Linking to other Web sites
Fri, 3 Oct 1997 20:24:31 +1000
Linking to other sites or "linking licences", as it's been come to be
known, has been the subject of both debate and litigation (the litigation,
as you might have guessed, has occurred in the USA). While there are the
seeds that might sustain an action, under Australian law it is unlikely
that an owner of a site has a right to prohibit people linking to their
site. However, these things always depend on the actual facts and
circumstances so don't consider any of this as legal advice.
Thumbnail sketch of Australian law:
The main arguments that have been raised in support of linking licences
are: copyright, trade marks and passing off - type (including misleading or
deceptive conduct) arguments.
The first category of argument, basically that there subsists copyright in
the address that forms a link, is the hardest to sustain - because there is
unlikely to be sufficient skill involved in the creation of the address for
it to enjoy copyright protection (a more convoluted argument in relation to
the actual content at the target of a link is also available, but also
probably not sustainable).
The second, that the use of a link is a trademark usage prohibited by the
Trade Marks Act is also not an easy one to prove as the trademark must be
applied to goods, or used in relation to services. It has more force in
the United States however, as they have a some dilution doctrines that are
not present here.
Passing off arguments have more weight as they may merely require that a
person implies an association that is not actually present. So, for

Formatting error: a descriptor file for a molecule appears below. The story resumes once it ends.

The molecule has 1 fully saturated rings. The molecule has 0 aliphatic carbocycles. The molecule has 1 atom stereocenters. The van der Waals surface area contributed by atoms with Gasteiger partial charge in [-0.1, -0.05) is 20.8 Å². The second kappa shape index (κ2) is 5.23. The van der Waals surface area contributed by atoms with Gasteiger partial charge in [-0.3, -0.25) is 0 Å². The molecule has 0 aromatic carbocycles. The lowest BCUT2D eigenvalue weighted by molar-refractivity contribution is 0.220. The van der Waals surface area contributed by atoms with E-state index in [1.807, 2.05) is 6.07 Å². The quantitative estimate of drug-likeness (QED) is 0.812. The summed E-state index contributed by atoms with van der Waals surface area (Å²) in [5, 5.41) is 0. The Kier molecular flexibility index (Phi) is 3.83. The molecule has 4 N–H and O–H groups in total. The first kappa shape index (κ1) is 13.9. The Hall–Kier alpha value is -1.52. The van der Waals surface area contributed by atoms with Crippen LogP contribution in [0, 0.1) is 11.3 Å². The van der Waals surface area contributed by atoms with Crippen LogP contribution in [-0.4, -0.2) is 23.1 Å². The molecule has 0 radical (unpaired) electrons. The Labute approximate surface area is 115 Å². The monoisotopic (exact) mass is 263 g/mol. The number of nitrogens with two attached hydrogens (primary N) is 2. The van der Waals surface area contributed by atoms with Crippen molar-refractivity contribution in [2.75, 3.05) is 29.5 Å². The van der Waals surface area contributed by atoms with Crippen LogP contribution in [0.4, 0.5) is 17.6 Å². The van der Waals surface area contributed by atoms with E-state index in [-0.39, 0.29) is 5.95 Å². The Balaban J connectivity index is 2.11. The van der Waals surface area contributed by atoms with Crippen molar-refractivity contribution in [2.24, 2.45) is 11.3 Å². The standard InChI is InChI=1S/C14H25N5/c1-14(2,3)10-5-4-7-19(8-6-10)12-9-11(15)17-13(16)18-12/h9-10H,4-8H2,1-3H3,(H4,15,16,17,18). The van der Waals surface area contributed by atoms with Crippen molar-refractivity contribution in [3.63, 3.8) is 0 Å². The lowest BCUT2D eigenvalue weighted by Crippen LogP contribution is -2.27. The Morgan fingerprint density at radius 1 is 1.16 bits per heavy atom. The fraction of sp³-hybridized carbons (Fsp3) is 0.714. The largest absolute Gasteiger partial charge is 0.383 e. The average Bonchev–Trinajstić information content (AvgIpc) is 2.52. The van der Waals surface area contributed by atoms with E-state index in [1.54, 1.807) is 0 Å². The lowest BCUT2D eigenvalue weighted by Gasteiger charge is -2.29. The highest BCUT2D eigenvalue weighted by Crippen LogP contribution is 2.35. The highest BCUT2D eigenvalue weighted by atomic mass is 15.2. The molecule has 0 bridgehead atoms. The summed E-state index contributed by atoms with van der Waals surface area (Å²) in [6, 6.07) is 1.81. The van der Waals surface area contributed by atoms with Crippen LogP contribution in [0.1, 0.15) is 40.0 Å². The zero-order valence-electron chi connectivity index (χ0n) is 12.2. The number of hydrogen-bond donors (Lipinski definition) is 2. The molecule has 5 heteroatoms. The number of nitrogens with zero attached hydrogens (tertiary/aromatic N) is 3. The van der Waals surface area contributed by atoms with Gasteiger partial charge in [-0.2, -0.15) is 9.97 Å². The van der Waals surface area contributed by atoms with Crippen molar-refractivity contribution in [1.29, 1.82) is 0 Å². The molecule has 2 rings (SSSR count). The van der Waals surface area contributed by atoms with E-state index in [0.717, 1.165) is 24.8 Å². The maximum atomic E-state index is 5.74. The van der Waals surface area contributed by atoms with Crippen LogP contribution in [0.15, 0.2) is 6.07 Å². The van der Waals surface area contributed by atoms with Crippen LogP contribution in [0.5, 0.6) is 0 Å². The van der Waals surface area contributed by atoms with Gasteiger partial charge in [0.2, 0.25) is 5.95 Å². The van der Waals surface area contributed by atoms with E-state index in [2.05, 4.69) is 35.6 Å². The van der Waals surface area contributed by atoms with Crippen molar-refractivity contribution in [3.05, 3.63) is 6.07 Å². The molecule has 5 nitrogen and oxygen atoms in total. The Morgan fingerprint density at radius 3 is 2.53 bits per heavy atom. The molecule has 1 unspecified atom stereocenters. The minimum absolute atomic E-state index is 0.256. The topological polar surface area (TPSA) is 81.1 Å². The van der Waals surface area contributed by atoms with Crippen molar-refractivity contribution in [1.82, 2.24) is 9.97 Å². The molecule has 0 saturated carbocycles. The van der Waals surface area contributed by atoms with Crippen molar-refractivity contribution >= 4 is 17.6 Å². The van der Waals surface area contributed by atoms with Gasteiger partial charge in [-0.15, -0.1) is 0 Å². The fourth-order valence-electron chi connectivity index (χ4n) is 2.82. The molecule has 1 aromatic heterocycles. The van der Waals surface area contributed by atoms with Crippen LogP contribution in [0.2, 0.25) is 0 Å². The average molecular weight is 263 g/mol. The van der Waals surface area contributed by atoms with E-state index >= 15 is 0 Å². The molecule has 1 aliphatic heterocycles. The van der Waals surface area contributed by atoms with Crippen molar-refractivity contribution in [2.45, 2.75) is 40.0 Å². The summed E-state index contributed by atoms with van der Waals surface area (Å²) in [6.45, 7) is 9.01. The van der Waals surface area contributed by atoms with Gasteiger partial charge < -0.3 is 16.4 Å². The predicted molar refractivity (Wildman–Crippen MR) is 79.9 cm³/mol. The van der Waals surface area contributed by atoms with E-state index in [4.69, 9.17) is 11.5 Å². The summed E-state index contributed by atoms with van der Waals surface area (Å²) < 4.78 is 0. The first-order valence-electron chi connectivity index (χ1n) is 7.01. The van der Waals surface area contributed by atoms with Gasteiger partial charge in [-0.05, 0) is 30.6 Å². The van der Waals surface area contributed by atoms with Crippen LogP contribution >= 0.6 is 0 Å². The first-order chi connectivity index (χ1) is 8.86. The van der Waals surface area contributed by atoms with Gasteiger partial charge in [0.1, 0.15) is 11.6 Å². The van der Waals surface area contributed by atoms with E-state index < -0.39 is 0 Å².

example, where a target site is framed in such a way as to imply
endorsement by the target site, the target site would probably be able to
I've written a paper on the topic which is in the process of being put on
our web site (www.gtlaw.com.au) check for it towards the end of next week
if you're interested.
ps: There are conspiracy theories that Microsoft et al are litigating this
issue in the US against small or pliable targets in order to establish
precedents supporting the need for linking licences.
Gilbert & Tobin Lawyers
This email contains information of a general nature only and does not
consitute legal advice.
This email is solely for the use of the addressee and may contain
information which is privileged or confidential.
If you receive this email in error please notify the sender by return email
cc: email@example.com (bcc: Brendan Scott/Gilbert & Tobin/61)
Subject: Re:Linking to other Web sites
At 1:36 PM 3/10/97, Paul Chandler wrote:
>I wonder if any "linkers" have thoughts on the following matters?
>>I've had it suggested to me that if you are setting up a web page
>>containing a list of "Links to useful sites" you should obtain
>>permission from each site you link to.
1. If you have to seek permission each time you link there is no point in
the technology. Its the same as seeking permission to cite a printed work.
2. If they object to people linking to them why did they ever use the
technology in the first place? They musn't want anybody to redirect people
to them. I for one am perfectly happy not to give links to people so silly
as to object. More, I am happy to advise people not to visit their site as
that appears to be what they wish.
mailto:firstname.lastname@example.org | Voice/Fax
mailto:email@example.com | +61 2-6288-0959
Ningaui Pty Ltd, GPO Box 1680, Canberra City, ACT 2601
Visiting Fellow, Department of Computer Science, FEIT
Australian National University